Dear Son,

There are so many things I want for you: health and happiness. Your father’s brains and your mother’s hairline. Principles and appreciation for a good piece of cake.

I want you to be confident, not arrogant.

Brave, not foolish.

Interested, not obsessed.

Optimistic, not deluded.

I want you to be strong enough to stand up for what you believe and strong enough to change your mind when you realise you are wrong. Because you will be wrong, but how you deal with mistakes will make all the difference.

I hope you have interests and are never ashamed of them. Whether you’re a bookworm or a model builder, a sportsman or a cook, do what you love with pride.

I wish good things for you: an education, a decent job, a home, and a family. But above that, I wish good feelings for you: self worth, self belief, happiness alongside the ability to deal with sadness, satisfaction with the little things, fulfilment from doing and being, not having.

You will need to have things, of course. You were born with the opportunity to do anything, be anyone, or have anything. There is no shame in that; perhaps just be careful how you use that priveledge.

May we always be friends, even when we think differently. May we always communicate, even when there’s nothing to say. May we always be welcome in each other’s lives, as guides, as supporters, or as non-judgemental observers.

And last but not least, I hope you do good in this life. No single man can save the world, but if you put in as much as you take out, more even, and can feel well doing it, then I will feel I’ve done my best by you.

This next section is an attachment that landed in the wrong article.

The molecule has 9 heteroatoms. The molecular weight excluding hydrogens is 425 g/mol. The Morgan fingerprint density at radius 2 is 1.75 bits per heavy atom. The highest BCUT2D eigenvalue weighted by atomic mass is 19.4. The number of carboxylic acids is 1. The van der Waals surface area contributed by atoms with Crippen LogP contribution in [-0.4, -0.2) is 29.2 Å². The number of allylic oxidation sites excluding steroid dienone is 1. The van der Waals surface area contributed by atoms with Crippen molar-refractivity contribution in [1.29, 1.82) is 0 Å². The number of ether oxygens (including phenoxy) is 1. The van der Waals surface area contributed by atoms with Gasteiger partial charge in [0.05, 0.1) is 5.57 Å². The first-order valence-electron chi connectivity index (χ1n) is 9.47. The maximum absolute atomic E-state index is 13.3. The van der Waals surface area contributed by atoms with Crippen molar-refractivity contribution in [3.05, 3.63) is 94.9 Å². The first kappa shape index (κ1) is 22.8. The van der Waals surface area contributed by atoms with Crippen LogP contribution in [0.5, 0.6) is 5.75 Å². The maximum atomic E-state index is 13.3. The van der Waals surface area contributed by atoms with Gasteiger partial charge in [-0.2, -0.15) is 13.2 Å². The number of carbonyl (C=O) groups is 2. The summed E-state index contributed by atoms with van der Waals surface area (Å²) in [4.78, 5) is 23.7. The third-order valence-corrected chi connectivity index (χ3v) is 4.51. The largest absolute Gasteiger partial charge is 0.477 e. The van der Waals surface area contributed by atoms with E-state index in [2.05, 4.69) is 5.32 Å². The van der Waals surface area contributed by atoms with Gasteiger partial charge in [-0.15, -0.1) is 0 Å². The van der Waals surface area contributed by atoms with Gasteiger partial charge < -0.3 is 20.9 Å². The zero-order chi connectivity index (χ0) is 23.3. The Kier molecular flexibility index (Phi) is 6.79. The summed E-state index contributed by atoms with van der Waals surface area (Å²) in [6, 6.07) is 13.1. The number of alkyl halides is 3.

Yours forever,


Photo credit: RDP

Finding Your Normal

Walking down the street the other day, I heard someone say something to the effect of, …and it’s just not normal. Well, not normal by our normal, anyway.

I wanted to go and shake the woman’s hand. Damn it, I wanted to hug her. In all my years of searching for normal, I never considered that I could just define it for myself.

There’s a running joke in our house where, when confronted with a problem, we ask ourselves what normal people would do. I live with this perpetual notion that I’ve missed a trick, that everyone else knows what’s going on and what to do in all situations, and I am a klutz that gets everything just a little bit wrong. My furniture doesn’t match and my clothes are never quite right for the weather. We sometimes use plastic bowls from the picnic set because we don’t have enough china. I use a jam jar as a toothbrush holder and I don’t own a pizza cutter. I’d rather walk to the next bus stop than wait more than five minutes for a bus. The list goes on and contains an oddity of behaviours and reflections on things I presume are a bit, well, abnormal. So I apologise for them, or worse still, I hide them.

When it boils down to it, though, normal is just a set of expectations that a group shares. And if you boil anything down for long enough it becomes nothing. (Right..?) Sure, sometimes normal is good for society, like the norm of regularly showering or covering your mouth when you sneeze. Public health aside, a lot of the other things we do are based on what we presume other people want to see. We think others expect certain things of us, and we go with it to make sure we don’t seem like a weirdo. It can be big or small, from how we spend our money and our politics to how we drink our coffee. (Confession time my caffeine aficionado friends: I often drink weak-tasting instant coffee. And I like it.)

The confident people out there might not get this. They live how they want to live and don’t care what others think. Maybe “normal people” are actually just confident people. There’s definitely something appealing about individuals who are passionate about their interests, however unusual, geeky, or off-the-wall. For sure, living your chosen life-style apologetically is more abnormal than most of the things you’re apologising for (with notable exception, cheaters, liars, or thieves to name a few). Probably no one is normal, just more or less confident about how they go about their day.